17.2 The seasonal variability of midlatitude storm tracks and their sensitivity to baroclinicity and jet location in an idealized GCM

Friday, 21 June 2013: 9:00 AM
Viking Salons ABC (The Hotel Viking)
Hilla Afargan, Weizmann Institute of Science, Rehovot, Israel; and Y. Kaspi

Observational studies have shown that while baroclinicity over the Pacific ocean reaches its peak in midwinter, transient eddy activity exhibits a distinct minimum during this season, and a maximum in late-fall and early-spring. This behavior has been attributed to different factors, including diabatic effects, reduced seeding over Asia, and upper-level trapping. To explore the seasonal cycle of storm tracks in an idealized moist atmospheric general circulation model (GCM), we implement an idealized seasonal cycle by varying the radiative parameters of the model. Through a series of numerical experiments, we investigate the relation between baroclinicity and the energetics of storm track eddies. It is found that eddy kinetic energy (EKE) in the storm track is sensitive to the position of the jet in the idealized model, and is uncorrelated with the period of maximum baroclinicity. This relation becomes relevant in light of observations, since during midwinter, the intensity of Pacific jet stream has been shown to be negatively correlated with the storm track activity. We further investigate this using NCEP reanalysis data, averaged between the years 1981-2010, which reveals that during these periods of negative correlation, the jet has stronger vertical shear, and is located closer to the equator relative to fall or spring. In addition, the implications of other factors, such as diabatic heating, in the seasonal cycle of the Pacific storm track will be discussed.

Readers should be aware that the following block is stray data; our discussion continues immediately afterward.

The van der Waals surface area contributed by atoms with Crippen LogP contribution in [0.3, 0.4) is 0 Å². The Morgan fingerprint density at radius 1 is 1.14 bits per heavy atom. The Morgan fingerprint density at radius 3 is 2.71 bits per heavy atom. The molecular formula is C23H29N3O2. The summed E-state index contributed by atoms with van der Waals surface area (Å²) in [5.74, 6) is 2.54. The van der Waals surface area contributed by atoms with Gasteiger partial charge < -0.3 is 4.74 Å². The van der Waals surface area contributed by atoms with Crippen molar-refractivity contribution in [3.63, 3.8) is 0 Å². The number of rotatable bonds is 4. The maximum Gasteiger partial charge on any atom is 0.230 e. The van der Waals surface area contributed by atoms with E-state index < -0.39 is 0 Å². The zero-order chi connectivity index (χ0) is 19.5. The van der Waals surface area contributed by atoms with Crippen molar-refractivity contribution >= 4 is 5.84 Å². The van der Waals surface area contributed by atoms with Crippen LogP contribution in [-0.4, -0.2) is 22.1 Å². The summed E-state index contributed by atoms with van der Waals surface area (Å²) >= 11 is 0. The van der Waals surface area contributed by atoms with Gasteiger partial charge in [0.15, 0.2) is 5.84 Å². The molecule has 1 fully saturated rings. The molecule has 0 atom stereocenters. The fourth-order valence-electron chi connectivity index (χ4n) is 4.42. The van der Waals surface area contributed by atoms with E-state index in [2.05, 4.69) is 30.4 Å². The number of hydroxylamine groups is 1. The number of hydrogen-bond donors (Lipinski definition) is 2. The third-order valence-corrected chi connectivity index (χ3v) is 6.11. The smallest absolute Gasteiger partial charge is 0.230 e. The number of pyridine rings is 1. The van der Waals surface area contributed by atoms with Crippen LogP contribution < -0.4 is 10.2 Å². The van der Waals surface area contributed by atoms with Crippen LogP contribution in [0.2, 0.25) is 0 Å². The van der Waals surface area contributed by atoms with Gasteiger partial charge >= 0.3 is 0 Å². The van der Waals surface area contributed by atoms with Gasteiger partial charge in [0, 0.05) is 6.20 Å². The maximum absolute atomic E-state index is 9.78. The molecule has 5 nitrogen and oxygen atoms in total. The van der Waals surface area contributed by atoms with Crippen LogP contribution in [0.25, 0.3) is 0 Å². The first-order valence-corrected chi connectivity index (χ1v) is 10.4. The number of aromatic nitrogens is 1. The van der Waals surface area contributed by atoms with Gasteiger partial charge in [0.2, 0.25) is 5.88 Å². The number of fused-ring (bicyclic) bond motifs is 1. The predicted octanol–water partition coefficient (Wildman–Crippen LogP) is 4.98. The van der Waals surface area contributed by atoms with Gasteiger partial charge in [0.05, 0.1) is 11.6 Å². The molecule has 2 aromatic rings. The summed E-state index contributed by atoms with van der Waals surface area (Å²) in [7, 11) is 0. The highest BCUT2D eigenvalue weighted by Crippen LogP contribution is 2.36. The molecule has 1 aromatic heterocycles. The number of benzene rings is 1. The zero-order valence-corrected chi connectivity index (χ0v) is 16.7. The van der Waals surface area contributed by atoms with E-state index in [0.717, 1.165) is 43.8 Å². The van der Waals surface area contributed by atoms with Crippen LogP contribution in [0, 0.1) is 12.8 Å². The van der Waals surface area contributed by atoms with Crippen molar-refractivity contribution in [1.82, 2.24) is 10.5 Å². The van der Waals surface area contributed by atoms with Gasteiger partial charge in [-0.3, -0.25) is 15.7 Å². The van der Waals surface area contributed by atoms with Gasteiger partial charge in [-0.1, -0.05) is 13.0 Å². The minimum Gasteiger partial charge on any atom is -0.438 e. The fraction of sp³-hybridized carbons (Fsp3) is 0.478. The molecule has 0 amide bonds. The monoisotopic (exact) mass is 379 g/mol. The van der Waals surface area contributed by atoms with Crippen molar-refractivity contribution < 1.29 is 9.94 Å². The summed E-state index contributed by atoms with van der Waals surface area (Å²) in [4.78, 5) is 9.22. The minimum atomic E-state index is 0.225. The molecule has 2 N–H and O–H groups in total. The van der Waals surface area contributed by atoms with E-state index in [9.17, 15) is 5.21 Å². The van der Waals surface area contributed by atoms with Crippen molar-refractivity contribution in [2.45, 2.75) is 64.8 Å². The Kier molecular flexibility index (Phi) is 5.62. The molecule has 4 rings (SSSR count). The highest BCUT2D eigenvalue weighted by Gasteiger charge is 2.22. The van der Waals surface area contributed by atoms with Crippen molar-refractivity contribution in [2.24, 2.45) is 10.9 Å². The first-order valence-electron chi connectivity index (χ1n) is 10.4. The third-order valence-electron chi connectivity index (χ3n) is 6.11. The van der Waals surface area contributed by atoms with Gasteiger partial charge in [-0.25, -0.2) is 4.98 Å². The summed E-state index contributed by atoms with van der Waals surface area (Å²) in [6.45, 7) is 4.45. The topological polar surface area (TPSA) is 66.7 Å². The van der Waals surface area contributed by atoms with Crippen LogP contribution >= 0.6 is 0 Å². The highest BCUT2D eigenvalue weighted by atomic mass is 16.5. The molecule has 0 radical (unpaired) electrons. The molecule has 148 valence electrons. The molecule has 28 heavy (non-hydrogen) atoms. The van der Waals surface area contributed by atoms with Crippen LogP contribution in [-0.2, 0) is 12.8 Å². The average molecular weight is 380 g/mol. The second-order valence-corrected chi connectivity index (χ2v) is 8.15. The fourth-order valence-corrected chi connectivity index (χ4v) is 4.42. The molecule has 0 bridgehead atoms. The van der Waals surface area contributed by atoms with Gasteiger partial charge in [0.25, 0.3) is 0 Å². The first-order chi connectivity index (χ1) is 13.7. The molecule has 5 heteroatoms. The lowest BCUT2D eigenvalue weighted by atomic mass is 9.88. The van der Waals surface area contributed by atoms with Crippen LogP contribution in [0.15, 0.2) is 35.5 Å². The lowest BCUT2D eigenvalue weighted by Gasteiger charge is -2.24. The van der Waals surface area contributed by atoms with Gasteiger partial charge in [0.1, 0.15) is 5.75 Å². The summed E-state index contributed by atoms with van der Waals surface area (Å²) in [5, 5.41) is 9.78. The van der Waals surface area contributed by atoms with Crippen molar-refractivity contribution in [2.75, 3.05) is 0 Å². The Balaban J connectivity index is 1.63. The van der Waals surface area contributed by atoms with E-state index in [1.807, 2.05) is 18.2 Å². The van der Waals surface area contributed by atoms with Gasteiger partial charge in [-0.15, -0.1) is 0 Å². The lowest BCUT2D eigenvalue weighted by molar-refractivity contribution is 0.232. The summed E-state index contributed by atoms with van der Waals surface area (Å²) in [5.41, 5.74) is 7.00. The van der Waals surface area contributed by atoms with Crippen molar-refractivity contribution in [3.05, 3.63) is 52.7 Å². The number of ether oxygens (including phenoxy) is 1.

- Indicates paper has been withdrawn from meeting
- Indicates an Award Winner